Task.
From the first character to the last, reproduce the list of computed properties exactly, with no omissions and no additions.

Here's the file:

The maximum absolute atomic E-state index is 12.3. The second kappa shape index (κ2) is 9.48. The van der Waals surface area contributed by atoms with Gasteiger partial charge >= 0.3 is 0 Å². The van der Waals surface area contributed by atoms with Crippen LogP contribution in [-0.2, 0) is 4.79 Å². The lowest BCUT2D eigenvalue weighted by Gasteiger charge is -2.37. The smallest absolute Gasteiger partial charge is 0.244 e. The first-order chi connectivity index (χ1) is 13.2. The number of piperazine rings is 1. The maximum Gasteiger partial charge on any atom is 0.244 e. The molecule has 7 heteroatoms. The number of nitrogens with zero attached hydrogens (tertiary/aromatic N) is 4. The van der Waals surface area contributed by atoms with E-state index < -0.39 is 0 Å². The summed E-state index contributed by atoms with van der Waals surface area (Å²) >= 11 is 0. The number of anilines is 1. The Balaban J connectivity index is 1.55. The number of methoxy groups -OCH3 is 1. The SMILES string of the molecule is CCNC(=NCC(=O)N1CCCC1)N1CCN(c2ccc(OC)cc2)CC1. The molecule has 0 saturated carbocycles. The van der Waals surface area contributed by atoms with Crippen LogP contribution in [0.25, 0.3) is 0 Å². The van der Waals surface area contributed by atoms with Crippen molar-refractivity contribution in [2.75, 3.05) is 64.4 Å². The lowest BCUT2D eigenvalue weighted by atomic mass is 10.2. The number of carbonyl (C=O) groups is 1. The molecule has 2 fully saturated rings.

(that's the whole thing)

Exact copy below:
The maximum absolute atomic E-state index is 12.3. The second kappa shape index (κ2) is 9.48. The van der Waals surface area contributed by atoms with Gasteiger partial charge >= 0.3 is 0 Å². The van der Waals surface area contributed by atoms with Crippen LogP contribution in [-0.2, 0) is 4.79 Å². The lowest BCUT2D eigenvalue weighted by Gasteiger charge is -2.37. The smallest absolute Gasteiger partial charge is 0.244 e. The first-order chi connectivity index (χ1) is 13.2. The number of piperazine rings is 1. The maximum Gasteiger partial charge on any atom is 0.244 e. The molecule has 7 heteroatoms. The number of nitrogens with zero attached hydrogens (tertiary/aromatic N) is 4. The van der Waals surface area contributed by atoms with E-state index < -0.39 is 0 Å². The summed E-state index contributed by atoms with van der Waals surface area (Å²) >= 11 is 0. The number of anilines is 1. The Balaban J connectivity index is 1.55. The number of methoxy groups -OCH3 is 1. The SMILES string of the molecule is CCNC(=NCC(=O)N1CCCC1)N1CCN(c2ccc(OC)cc2)CC1. The molecule has 0 saturated carbocycles. The van der Waals surface area contributed by atoms with Crippen LogP contribution in [0.25, 0.3) is 0 Å². The van der Waals surface area contributed by atoms with Crippen molar-refractivity contribution in [2.75, 3.05) is 64.4 Å². The lowest BCUT2D eigenvalue weighted by atomic mass is 10.2. The number of carbonyl (C=O) groups is 1. The molecule has 2 fully saturated rings.